Handmaids are not seen as sexual objects…they are not meant to be seen at all. Dressed in red frocks with bonnets that cover their faces, Handmaids are to be seen as wombs that walk.

I chose to read this book now for a variety of reasons, but the main one was that I learned a sequel is coming out. I had a vague idea of what the plot was I wanted to see how it could continue. Especially because Atwood has seen the era her book took place in come and go, and though we are over 30 years removed from its publication, it seems the fight for women’s bodies is going strong as ever. And at least for the foreseeable future, the fight will continue, which makes this novel all the more relevant.

There is humor interspersed between Offred’s tale which helps to offset some of the dire circumstances. I find this to be poignant; who doesn’t do their best to make light of dire situations, to find comedy in the mundane, and to fixate on details that would otherwise remain unnoticed if it weren’t for the fact that everything else is so noticeable?

Visceral, emotive, stark, realistic and fictional all at the same time, never have I felt so innately knowledgable about a fantasy world. It may be because I am a woman; maybe because I am a millennial; maybe because I know how easy it would be to transition from our current world to Atwood’s. This tale terrified me and enthralled me at once, not unlike a Stephen King book.

If you are forced to read it for school, enjoy it. If you choose to read it, know that you are not wasting your time and yes, you are missing out.

Overall rating: 4 out of 5.

Oscar Nominations 2019: The Shocks, Snubs, Surprises & Alliterations!

Clash Cultures


By: Emily Miller

When The Academy promised to be more inclusive and introduce new members, no one could have predicted the nominations would end up like this. Members showed up and voted in surprising ways, which is ultimately a positive. But this year however, it’s a bit of a head-scratcher.

1. A Star is Born and the Terrible Horrible No Good Very Bad Day


A Star is Born was expected to be the most nominated film at this year’s Academy Awards with upward of 11 nominations. However, it only received 8 which allowed two other films to tie for the most nominations, Roma and The Favorite. This does not bode well for the film’s Best Picture chances. Going into this morning there were four films heavily competing for top honors, Roma, The Favorite, A Star is Born, and  Green Book. Typically the film with the most nominations becomes the front…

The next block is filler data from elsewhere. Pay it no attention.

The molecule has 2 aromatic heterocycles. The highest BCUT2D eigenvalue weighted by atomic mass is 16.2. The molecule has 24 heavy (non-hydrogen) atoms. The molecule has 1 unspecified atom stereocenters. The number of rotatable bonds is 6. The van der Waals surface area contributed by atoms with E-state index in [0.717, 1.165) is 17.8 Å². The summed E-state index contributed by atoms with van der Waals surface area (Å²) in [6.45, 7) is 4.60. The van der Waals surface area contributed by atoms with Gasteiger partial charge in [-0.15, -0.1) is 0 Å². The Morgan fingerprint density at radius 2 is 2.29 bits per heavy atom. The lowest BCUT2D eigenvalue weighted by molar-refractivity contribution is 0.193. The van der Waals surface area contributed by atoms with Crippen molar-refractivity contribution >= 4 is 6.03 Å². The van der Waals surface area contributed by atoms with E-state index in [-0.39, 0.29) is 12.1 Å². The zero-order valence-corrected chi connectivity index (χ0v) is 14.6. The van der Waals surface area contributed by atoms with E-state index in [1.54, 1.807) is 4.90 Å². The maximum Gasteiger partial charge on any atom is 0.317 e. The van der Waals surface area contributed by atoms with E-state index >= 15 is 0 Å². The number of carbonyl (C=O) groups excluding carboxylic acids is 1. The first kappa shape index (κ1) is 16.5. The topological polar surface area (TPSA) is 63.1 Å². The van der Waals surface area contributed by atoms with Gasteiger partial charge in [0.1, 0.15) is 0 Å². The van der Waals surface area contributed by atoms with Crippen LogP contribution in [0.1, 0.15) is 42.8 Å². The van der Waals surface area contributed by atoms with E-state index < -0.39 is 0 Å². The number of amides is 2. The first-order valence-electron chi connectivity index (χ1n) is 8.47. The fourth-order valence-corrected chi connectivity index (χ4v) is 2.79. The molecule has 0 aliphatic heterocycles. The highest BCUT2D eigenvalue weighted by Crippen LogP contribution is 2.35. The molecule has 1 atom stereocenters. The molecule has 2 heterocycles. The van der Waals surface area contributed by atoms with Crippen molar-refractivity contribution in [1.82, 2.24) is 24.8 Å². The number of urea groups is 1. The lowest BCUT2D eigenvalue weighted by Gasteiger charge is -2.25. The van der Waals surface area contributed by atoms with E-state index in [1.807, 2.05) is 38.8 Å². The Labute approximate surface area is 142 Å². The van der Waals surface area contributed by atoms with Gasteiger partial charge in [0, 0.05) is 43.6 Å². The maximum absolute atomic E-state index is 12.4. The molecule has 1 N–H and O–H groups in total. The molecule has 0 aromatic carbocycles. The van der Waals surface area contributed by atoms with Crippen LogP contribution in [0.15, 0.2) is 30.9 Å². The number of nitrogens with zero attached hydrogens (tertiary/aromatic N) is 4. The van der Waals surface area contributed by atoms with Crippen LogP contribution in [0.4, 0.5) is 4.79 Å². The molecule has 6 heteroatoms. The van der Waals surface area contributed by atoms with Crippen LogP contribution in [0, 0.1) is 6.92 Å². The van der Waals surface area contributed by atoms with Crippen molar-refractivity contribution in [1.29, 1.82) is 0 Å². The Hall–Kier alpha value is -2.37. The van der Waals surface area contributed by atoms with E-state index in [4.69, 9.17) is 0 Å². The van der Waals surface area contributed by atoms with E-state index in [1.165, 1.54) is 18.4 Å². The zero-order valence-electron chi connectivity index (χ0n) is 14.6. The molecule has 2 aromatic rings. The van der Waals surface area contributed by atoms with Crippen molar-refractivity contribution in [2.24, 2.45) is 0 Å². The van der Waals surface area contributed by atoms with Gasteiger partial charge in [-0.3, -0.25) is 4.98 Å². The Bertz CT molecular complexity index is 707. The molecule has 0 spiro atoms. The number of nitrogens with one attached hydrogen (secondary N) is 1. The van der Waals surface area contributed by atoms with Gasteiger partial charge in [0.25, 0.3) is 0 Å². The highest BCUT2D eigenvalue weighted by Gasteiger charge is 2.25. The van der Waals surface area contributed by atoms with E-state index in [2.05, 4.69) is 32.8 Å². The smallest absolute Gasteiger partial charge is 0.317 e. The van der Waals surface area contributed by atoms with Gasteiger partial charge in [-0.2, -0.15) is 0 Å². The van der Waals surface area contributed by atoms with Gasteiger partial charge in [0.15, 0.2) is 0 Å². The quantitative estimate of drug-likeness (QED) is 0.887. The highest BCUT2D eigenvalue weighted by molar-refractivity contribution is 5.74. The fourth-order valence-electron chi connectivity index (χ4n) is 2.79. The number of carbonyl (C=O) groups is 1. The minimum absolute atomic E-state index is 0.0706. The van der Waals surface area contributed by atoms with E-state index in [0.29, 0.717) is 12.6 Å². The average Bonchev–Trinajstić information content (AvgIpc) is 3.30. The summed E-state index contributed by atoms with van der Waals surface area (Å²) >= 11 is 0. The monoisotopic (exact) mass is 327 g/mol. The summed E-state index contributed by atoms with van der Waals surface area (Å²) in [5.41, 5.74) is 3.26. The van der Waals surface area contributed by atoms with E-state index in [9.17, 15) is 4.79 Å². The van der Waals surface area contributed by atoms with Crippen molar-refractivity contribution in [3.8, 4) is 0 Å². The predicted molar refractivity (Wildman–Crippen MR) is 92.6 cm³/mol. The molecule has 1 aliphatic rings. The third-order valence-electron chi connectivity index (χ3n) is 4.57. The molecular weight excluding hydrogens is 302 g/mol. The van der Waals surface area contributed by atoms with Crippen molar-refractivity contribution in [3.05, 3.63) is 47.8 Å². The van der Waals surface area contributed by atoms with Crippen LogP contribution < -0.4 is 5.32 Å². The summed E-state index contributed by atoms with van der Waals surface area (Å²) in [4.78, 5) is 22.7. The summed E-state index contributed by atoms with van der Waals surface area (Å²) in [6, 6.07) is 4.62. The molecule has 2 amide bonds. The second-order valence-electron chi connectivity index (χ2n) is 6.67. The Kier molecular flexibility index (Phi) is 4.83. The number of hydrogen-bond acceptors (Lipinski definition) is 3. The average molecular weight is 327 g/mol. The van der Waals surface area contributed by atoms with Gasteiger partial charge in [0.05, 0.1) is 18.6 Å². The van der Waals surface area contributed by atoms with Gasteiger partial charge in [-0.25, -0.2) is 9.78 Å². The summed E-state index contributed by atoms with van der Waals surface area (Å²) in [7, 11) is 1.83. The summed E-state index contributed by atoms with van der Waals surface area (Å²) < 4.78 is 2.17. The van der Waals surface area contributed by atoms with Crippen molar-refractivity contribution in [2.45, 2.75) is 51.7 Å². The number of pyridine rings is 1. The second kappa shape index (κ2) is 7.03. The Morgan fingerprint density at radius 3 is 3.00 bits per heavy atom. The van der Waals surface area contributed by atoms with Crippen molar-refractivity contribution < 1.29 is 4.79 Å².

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Need a chuckle?


(This event occurred more than three months into the presidency, less than four months, but weeks after the first administrative scandal and twelve trips to the golf course)

With a look of indifference President Trap huffed, “Sooo, what’s your point?”

“We all agreed on what to say to the press,” Ranch Postbus, the president’s Chief-of-Staff grumbled.

“And like we agreed, I held a press conference the next morning,” added Vaughn Spikey, the president’s press secretary, “And, Vice President Tuppence gave a statement to the press saying the investigation had nothing to do with firing Director Tallman like we all agreed.”

“And those reporters, the vultures, they brought up the investigation.  I saw it that morning on Wolf News.  ‘Did the president fire Director Tallman because he was heading the investigation into his campaign?’ and ‘Did President Trap ask for his allegiance?’  I saw and heard the questions they asked.  My…

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(This event occurred more than a month in office, though less than two months, and just days after the first resignation of a cabinet member.  To put it bluntly, pretty damn early in the presidency.)

President Connald A. Trap, along with a few members of his staff, were seated in the Presidential Oblong Office. To the right end of the room sat matching couches facing each other with a coffee table between them.  On one end of the couches are two armchairs.  Together they form a u-shape around the coffee table.

The president was seated comfortably in one of the armchairs.  With a glint of youthful curiosity in his eyes, he glanced around the room. His eyes stopped at the bust on the side table against the wall to his right.

“He must have fought for the North?  Did he die in battle?” President Connald Trap grunted, “Do you know…

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Check out this Satire!

Written by a writer very near and dear to my heart.


Books Make a Better World

Clash Cultures

I am an actress, millennial, and graduated college with a double major in English and Theatre. That being said, I am broke. Oh, I am also a bibliophile. To the extreme.

I went to London for a semester, and I threw away clothes to bring back my loot from visiting all the used book stores on Charring Cross Road. And about 50% of my free time was spent at the British Library for fun (I look back on my library card from there and sigh in happiness). tumblr_mvynebz76u1shl7gro1_500

I break into a sweat whenever I walk into Barnes and Noble.

I cried when I found out Borders were being closed.

All the librarians at the Newark Public Library know my face, if they do not know my name.

I have a book on me at all times. And I mean ALL THE TIME.

So being obsessed with words, and having no…